Ultraschall in Med 2018; 39(04): 379-381
DOI: 10.1055/a-0642-9545
Editorial
© Georg Thieme Verlag KG Stuttgart · New York

Machine learning and deep learning applied in ultrasound

„Machine“ und „Deep Learning“ im Ultraschall angewandt
Lea Marie Pehrson
1  Copenhagen University College, Denmark
2  Department of Diagnostic Radiology, Rigshospitalet, Denmark
,
Carsten Lauridsen
1  Copenhagen University College, Denmark
2  Department of Diagnostic Radiology, Rigshospitalet, Denmark
,
Michael Bachmann Nielsen
2  Department of Diagnostic Radiology, Rigshospitalet, Denmark
3  University of Copenhagen, Department of Clinical Medicine, Denmark
› Author Affiliations
Further Information

Publication History

Publication Date:
02 August 2018 (online)

We live in an exciting time, which many call the Information Age, signifying the fact that the amount of information in the world is growing exponentially. The use of medical imaging is vastly increasing [1]. From 1996 until 2010 the number of ultrasound exams has approximately doubled, while the number of CT and MRI examinations has almost tripled and quadrupled, respectively [2]. The large amount of data and the need for the early detection of pathologies are very demanding [3]. Due to the increasing workload, data handling needs to be faster and more precise. This editorial will showcase some of the basic principles of machine learning and deep learning within ultrasound imaging.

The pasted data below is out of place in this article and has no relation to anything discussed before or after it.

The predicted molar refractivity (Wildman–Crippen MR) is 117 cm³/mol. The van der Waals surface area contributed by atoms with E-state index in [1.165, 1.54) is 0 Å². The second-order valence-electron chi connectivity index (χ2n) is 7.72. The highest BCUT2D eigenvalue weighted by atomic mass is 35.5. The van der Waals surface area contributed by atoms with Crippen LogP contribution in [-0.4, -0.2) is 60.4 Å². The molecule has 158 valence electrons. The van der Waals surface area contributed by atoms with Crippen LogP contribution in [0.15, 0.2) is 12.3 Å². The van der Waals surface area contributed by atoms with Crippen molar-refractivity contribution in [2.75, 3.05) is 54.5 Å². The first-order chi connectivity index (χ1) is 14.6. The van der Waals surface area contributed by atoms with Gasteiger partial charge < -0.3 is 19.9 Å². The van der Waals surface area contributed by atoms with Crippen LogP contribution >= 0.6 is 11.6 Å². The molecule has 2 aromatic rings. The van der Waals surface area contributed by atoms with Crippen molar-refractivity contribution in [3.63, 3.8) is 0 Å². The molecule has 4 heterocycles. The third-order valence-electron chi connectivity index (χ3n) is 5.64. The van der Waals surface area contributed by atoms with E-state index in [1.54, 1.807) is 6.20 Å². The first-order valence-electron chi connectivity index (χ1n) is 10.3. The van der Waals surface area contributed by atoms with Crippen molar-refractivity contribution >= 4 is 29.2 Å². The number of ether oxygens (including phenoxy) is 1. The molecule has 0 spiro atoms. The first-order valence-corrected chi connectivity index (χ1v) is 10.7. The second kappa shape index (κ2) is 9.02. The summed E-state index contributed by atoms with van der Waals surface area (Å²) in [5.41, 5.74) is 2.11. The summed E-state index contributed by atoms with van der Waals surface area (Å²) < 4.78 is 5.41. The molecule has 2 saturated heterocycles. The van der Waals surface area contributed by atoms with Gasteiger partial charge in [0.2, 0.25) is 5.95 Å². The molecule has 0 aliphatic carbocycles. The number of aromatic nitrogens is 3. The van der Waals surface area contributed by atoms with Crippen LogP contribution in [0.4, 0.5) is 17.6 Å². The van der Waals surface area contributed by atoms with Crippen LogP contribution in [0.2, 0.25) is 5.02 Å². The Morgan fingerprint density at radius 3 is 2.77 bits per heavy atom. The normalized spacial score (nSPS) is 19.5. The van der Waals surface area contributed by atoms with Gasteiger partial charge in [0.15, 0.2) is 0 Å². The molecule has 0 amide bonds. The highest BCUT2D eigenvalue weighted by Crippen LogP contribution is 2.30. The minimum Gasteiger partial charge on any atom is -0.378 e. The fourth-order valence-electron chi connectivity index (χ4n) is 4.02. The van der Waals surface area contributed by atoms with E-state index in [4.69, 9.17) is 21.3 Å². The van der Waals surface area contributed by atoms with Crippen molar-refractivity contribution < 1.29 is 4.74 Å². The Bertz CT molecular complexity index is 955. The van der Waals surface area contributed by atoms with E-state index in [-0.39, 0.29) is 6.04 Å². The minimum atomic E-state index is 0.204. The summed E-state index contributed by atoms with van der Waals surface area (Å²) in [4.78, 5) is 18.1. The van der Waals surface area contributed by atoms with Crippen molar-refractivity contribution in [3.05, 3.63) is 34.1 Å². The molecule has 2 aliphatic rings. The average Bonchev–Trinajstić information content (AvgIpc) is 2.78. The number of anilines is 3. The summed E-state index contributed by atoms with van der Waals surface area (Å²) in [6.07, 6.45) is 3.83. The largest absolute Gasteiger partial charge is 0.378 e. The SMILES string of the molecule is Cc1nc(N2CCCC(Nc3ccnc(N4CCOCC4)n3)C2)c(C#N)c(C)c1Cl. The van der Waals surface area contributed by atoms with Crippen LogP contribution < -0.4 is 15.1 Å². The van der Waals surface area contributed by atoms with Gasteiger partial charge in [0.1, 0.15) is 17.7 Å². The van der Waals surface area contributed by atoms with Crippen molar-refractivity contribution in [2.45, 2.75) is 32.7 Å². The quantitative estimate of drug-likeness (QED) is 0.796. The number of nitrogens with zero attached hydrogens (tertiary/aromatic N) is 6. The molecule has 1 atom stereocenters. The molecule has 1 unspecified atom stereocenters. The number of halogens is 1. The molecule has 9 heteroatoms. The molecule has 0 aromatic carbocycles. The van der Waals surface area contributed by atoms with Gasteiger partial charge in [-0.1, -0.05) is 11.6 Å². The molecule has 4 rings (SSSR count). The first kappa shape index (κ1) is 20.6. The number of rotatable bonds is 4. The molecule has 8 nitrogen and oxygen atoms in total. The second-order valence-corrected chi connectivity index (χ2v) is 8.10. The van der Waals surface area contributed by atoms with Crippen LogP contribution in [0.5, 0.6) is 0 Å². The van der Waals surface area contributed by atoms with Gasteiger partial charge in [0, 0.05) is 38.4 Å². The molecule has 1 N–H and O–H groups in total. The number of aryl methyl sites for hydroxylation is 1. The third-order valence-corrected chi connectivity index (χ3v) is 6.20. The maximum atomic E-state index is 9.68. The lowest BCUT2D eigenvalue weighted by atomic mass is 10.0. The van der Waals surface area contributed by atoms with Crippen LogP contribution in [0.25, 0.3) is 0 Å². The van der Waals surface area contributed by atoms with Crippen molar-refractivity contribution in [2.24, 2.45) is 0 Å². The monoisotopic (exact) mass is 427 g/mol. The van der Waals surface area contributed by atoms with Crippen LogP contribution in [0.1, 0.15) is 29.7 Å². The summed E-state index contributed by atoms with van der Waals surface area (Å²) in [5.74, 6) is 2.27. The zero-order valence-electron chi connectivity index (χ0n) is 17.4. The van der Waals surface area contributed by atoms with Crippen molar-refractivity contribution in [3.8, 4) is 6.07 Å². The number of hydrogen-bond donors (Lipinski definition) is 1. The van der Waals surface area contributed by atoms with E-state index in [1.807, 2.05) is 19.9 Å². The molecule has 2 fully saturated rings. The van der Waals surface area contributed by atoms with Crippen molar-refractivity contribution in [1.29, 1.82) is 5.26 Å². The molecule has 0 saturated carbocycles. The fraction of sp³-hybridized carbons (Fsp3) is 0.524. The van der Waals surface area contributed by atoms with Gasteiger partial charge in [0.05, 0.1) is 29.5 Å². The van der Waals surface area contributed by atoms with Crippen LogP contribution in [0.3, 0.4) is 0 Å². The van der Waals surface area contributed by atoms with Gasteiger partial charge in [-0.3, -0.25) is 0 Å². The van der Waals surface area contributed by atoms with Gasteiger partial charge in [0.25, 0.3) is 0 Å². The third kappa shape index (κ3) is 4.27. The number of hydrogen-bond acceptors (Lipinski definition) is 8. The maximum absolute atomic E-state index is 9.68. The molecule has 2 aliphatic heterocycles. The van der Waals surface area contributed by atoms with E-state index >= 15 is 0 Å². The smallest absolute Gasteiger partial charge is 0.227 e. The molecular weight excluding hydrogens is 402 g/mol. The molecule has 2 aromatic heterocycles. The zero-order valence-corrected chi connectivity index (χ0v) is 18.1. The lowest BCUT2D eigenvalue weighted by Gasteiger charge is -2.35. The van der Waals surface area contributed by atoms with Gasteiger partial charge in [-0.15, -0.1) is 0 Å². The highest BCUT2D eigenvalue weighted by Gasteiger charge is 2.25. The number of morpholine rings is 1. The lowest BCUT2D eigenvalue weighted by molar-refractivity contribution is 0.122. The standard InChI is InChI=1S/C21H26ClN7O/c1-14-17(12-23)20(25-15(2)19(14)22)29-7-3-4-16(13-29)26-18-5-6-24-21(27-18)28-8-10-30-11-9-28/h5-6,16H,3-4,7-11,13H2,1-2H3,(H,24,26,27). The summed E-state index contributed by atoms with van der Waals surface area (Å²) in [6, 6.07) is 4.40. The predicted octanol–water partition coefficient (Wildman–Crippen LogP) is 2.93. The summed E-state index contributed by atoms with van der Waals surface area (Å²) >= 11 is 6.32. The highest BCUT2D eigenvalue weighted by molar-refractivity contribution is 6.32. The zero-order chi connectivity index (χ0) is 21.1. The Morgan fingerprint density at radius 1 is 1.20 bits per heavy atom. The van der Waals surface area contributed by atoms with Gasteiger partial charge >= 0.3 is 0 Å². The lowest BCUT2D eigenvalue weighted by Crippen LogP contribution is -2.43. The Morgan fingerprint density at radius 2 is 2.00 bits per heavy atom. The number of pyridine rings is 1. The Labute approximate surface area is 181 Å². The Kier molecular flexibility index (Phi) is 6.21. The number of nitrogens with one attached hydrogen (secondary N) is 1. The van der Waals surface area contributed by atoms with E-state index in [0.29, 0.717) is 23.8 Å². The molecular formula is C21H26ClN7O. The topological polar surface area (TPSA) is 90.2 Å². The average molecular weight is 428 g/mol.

Machine learning is a method established from artificial intelligence, where the computer captures patterns in data sets and uses these patterns extensively in decision making. Machine learning offers different abilities with regards to medical imaging [4] [5]. The main purpose of the different types of algorithms is to elevate the diagnostic accuracy and the consistency of image interpretation. These observations and predictions are constructed on the basis of the data presented to the algorithm.

Deep learning has attracted a lot of attention over the past two years. It emerged from machine learning and automatically learns hierarchical features. The algorithm consists of multiple layers composed of simple and nonlinear modules. The data is transformed into representations which is important for the algorithm to discriminate the data [6]. Deep learning algorithms can learn from former mistakes, whereas traditional machine learning algorithms are not able to. Machine learning algorithms are constructed using hand-engineered features. These features are not able to be adjusted after configuration of the machine learning algorithm.